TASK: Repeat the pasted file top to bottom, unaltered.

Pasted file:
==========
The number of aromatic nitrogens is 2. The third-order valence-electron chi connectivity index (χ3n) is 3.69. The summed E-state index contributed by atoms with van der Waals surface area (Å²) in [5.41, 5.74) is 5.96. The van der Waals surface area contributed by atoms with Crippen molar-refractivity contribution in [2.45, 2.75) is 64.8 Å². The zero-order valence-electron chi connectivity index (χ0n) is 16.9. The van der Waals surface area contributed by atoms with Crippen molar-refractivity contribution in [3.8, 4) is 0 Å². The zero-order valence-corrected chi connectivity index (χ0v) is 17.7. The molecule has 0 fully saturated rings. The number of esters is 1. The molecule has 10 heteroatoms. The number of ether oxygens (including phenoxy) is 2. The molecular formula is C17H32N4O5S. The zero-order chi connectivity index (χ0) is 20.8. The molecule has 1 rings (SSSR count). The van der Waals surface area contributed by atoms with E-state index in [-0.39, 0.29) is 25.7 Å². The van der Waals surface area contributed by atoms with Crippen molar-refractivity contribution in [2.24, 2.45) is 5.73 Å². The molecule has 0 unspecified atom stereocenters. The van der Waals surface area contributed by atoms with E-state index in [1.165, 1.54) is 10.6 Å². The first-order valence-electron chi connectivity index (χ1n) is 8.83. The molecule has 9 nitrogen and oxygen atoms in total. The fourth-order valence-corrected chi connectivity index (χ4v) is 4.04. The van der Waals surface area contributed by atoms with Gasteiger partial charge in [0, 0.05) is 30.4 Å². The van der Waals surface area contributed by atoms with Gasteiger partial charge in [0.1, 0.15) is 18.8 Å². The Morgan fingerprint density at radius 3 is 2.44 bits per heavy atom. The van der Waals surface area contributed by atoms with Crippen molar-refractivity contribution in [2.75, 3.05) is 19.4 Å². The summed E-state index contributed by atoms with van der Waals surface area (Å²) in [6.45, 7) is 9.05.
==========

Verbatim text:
The number of aromatic nitrogens is 2. The third-order valence-electron chi connectivity index (χ3n) is 3.69. The summed E-state index contributed by atoms with van der Waals surface area (Å²) in [5.41, 5.74) is 5.96. The van der Waals surface area contributed by atoms with Crippen molar-refractivity contribution in [2.45, 2.75) is 64.8 Å². The zero-order valence-electron chi connectivity index (χ0n) is 16.9. The van der Waals surface area contributed by atoms with Crippen molar-refractivity contribution in [3.8, 4) is 0 Å². The zero-order valence-corrected chi connectivity index (χ0v) is 17.7. The molecule has 0 fully saturated rings. The number of esters is 1. The molecule has 10 heteroatoms. The number of ether oxygens (including phenoxy) is 2. The molecular formula is C17H32N4O5S. The zero-order chi connectivity index (χ0) is 20.8. The molecule has 1 rings (SSSR count). The van der Waals surface area contributed by atoms with E-state index in [-0.39, 0.29) is 25.7 Å². The van der Waals surface area contributed by atoms with Crippen molar-refractivity contribution in [2.24, 2.45) is 5.73 Å². The molecule has 0 unspecified atom stereocenters. The van der Waals surface area contributed by atoms with E-state index in [1.165, 1.54) is 10.6 Å². The first-order valence-electron chi connectivity index (χ1n) is 8.83. The molecule has 9 nitrogen and oxygen atoms in total. The fourth-order valence-corrected chi connectivity index (χ4v) is 4.04. The van der Waals surface area contributed by atoms with Gasteiger partial charge in [0, 0.05) is 30.4 Å². The van der Waals surface area contributed by atoms with Gasteiger partial charge in [0.1, 0.15) is 18.8 Å². The Morgan fingerprint density at radius 3 is 2.44 bits per heavy atom. The van der Waals surface area contributed by atoms with Crippen molar-refractivity contribution in [2.75, 3.05) is 19.4 Å². The summed E-state index contributed by atoms with van der Waals surface area (Å²) in [6.45, 7) is 9.05.